Book two, If Wishes Were Dragons, is a continuation of the story of Vern. It is a longer and more complex tale that involves Vern and his LARPing friends rubbing an old genie lamp and being transported into Faerie land where Vern needs to sort out a few of the unanswered questions that have been bothering him. Saint George took his memories (along with his fire-breathing abilities and massive size). It’s time for Vern to regain his memories and confront some things from the past.
Like characters on a d&d quest, Vern and his LARPing friends undertake their heroic journey. They escape from giant spiders, tunnel through a labyrinth Mountain, and confront rotten/corrupt dragon leaders. Each of them is wounded and pounded, but they battle on, using their unique powers. Ultimately Vern finds corruption and disappointment in his homeland. His elders now demand glory without acknowledging the responsibility that comes with being God’s greatest creation. Vern must decide whether to fight with or against his kin. He decides to fight against them in a seemingly hopeless battle against a foe much stronger, more powerful and majestic than himself.
The final chapters follow Vern and his twin sister as they outwit the spider Queen and confront the elder dragons in an epic battle. Battered and bruised they win – working together Vern, Father Rich and the gang defeat the elder dragons – for now. By story’s end they have become heroes. They have learnt lessons, faced foes, pulled together, remained loyal and steadfast, and won the battle.
But there are some very Catholic moments in the book. Father Rich remains steadfast in his beliefs and willingly endures great suffering for a greater good – he even convinces Fairy Queen Titania to go to confession – and she’s in the confessional for seven hours! There is also a very clear message about humility and responsibility. In the heat of battle, Vern reminds his elder dragons that they were made to reflect God’s glory, not to BE glorious in their own right.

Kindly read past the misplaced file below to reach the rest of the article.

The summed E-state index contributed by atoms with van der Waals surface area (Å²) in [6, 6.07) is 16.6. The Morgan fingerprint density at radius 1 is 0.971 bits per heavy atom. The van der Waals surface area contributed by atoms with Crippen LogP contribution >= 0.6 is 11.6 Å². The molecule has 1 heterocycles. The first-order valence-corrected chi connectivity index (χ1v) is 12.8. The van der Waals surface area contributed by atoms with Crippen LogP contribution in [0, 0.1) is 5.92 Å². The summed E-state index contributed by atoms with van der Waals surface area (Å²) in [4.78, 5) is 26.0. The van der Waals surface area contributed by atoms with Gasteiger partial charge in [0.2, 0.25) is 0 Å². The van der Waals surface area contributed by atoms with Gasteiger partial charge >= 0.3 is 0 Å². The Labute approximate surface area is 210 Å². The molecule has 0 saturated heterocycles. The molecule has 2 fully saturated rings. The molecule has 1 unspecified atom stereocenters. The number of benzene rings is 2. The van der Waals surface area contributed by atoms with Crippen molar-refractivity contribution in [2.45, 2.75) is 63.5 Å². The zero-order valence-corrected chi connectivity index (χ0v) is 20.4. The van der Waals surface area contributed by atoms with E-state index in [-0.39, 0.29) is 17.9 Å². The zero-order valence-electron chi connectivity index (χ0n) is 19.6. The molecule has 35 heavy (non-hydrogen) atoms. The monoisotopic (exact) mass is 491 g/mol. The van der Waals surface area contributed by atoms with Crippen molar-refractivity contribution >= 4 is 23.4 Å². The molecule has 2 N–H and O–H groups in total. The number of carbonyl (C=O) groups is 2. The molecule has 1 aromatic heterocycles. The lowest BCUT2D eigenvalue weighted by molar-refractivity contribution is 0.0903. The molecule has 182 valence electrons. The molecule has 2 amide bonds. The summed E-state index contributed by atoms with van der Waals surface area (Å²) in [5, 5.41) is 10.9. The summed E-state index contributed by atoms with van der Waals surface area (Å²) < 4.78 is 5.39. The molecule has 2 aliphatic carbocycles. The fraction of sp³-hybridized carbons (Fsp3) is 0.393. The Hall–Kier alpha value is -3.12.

Older teens who love fantasy novels will enjoy the characters and humour in this series of books. It’s unlike regular teen books in as much as the characters are not teens, they are adults in all stages of life. It’s a little bit scary, immersed in magic and dark forces, and ultimately a funny and entertaining story. I recommend this series!
Homeschool and Teacher Ideas.
- Older teens, create your own d&d adventure using the characters in the book. Or create your own characters – ask students to put themselves in the quest – what would they wish for, what would their character be on ‘the other side’ – a fairy, a dwarf, a musician in the fairy queen’s court? Why? How can you make this story ‘Catholic?’
- Artistic people can design costumes. Draw up maps to scale (by hand or using computers) and put in as much detail as you can – where does the quest begin and end – put in the natural features of water, mountains, forests. Don’t forget orientation, key and scale on your map.
“For thine is the kingdom, the power and the glory now and forever”
- The elder dragons were glorious creatures fictitiously created on the eighth day of creation. Read page 341 of If Wishes Were Dragons.
Then para 282 – 294 from the Catholic Catechism of the Catholic Church, which is about Creation.
How did Vern and Father Rich know that the elder dragon was corrupt? Write your thoughts on the topic of “Glory versus repsonsibility”.